The Right Way To Use Subject-Complement Agreement
In a world where using singular “they” is becoming more commonplace, subject-complement agreement can sometimes get quite confusing. It is important to remember that although singular “they” is quite popular in the spoken word, there are still writing styles that don’t recognize it as grammatically correct. This is why it is still important to be sure that your complement, or that part of the sentence that completes the sentence’s meaning, matches your subject. This means proofreading your work carefully for subject-complement agreement errors.
What is Subject-Complement Agreement?
The subject-complement agreement definition is not as hard as it sounds. First, let’s break it down into two parts: a subject and a complement.
A subject is the part of the sentence that is being or doing something. If you can find the verb, you can find the subject. For instance, in the sentence “I ran to school”, the subject is “I” because it performed the action, “ran”.
A complement is the noun that completes the meaning. For instance, in the sentence “He is my brother”, the words “my brother” complement the subject “He”.
The trick to understanding what is subject-complement agreement is that occasionally you run into issues where the subject and complement do not agree.
How To Use Subject-Complement Agreement
Follow these steps to ensure that your subject-complement agreement is grammatically correct:
1. Identify Subject-Complement Errors
One of the first steps in ensuring subject-complement agreement is to identify obvious errors. Basic grammar rules tell us that if the subject is singular, the complement should also be singular. If the subject is plural, the complement should be plural.
– INCORRECT: The dog wagged their tail.
– CORRECT SINGULAR: The dog wagged its tail.
– CORRECT PLURAL: The dogs wagged their tails.
In certain writing styles, such as AP style, even if the gender of the subject is not identified, a singular pronoun is still required.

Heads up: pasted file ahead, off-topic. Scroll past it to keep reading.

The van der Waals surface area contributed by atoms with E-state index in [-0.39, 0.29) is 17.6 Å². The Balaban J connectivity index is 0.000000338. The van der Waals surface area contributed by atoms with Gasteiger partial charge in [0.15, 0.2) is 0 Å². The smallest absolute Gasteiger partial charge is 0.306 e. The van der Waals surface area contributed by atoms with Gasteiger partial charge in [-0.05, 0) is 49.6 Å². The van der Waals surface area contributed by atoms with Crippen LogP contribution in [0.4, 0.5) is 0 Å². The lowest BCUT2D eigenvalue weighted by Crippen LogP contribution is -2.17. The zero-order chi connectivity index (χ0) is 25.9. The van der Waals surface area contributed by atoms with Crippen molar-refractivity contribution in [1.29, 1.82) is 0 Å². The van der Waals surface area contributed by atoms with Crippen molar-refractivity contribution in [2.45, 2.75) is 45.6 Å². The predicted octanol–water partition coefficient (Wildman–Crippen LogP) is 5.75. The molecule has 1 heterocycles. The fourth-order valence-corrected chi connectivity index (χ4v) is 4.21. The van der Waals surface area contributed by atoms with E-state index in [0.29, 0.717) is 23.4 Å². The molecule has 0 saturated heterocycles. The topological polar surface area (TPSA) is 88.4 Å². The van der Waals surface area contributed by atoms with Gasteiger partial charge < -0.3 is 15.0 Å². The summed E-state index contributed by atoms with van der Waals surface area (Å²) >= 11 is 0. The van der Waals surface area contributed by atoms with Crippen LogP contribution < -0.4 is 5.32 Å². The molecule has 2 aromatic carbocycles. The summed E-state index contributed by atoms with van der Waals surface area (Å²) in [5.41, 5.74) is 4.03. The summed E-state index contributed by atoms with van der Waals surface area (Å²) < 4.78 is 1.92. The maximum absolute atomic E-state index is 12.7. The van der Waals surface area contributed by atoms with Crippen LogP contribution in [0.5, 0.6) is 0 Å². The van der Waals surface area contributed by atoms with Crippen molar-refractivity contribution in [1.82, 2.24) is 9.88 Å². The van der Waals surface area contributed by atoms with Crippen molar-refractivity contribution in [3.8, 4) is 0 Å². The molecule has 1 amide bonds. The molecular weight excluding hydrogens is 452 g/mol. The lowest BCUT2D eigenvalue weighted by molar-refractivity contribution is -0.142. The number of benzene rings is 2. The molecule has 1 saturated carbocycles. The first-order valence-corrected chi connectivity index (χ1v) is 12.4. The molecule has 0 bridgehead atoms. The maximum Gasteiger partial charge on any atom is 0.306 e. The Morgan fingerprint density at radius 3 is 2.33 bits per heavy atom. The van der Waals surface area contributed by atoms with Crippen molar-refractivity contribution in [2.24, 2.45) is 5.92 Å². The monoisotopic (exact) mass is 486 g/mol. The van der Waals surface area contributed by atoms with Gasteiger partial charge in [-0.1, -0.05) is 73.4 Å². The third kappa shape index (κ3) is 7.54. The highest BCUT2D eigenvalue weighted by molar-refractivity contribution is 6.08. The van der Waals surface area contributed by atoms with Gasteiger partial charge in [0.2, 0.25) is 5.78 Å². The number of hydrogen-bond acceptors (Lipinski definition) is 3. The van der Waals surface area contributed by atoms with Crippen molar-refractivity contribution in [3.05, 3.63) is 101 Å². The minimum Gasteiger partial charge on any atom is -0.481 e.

– INCORRECT: The child showed their painting to their parents.
– CORRECT SINGULAR: The child showed his painting to his parents.
– CORRECT SINGULAR: The child showed her painting to her parents.
– CORRECT PLURAL: The children showed their paintings to their parents.
When writing about businesses, subject-complement agreement can get tricky. If you refer to the subject as singular, then the complement should be singular. Use the plural complement if you are talking about businesses or other subjects in the plural.
– INCORRECT: Although the company provides construction services, they don’t offer painting.
– CORRECT SINGULAR: Although the company provides construction services, it doesn’t offer painting.
– CORRECT PLURAL: Although the companies provide construction services, they don’t offer painting.
2. Use Subject-Complement Agreement With Collective Nouns
Collective nouns are nouns that encompass a group of people but look singular. This is the case of words such as family, group, assembly and so forth. If the collective noun is shared by a plural subject, you still use the singular complement.
– CORRECT SINGULAR: She told her crew to wait.
– CORRECT PLURAL: They told their crew to wait.
3. Understand Countable vs. Abstract Complements With Plural Subjects
Countable complements are just that – they can be counted. This may be things like body parts and objects. When used with a plural subject, countable complements should typically appear as plural.
– CORRECT PLURAL: When she asked if they understood, they shook their heads.
Abstract complements are those that are not easily counted. These could be ideas or subjects that encompass more than one thing, similar to a collective noun
– INCORRECT: The teachers taught sciences at the high school.
– CORRECT PLURAL: The teachers taught science at the high school.
Sometimes it is difficult to tell which form is absolutely correct. Some scholars say it may ultimately come down to what sounds right to the writer or reader.
– The students drove their cars to school.
– The students drove their car to school.
Depending on who is reading these sentences, either one might be considered correct. If I had to pick one as correct, I would choose “drove their cars,” which makes more sense to me as I imagine each student has his or her own car. But, wait. Does each student have multiple cars? Or did a group of students drive in a single car? See the confusion? To avoid ambiguity, you may need to add more information or rewrite the sentence so the meaning is clear.
– Each student got into his or her own car and drove to school.
– The students all got into their friend’s car, and then their friend drove them to school.
What Is the Correct Form of Subject-Complement Agreement?
The most important thing to remember about subject-complement agreement is to keep singular with singular and plural with plural. For the most part, errors with subject-complement agreement are pretty harmless unless you are a grammar snob.
What is the most confusing subject-complement agreement you have ever come across? How did you fix it? Share your thoughts and tips in the comments below!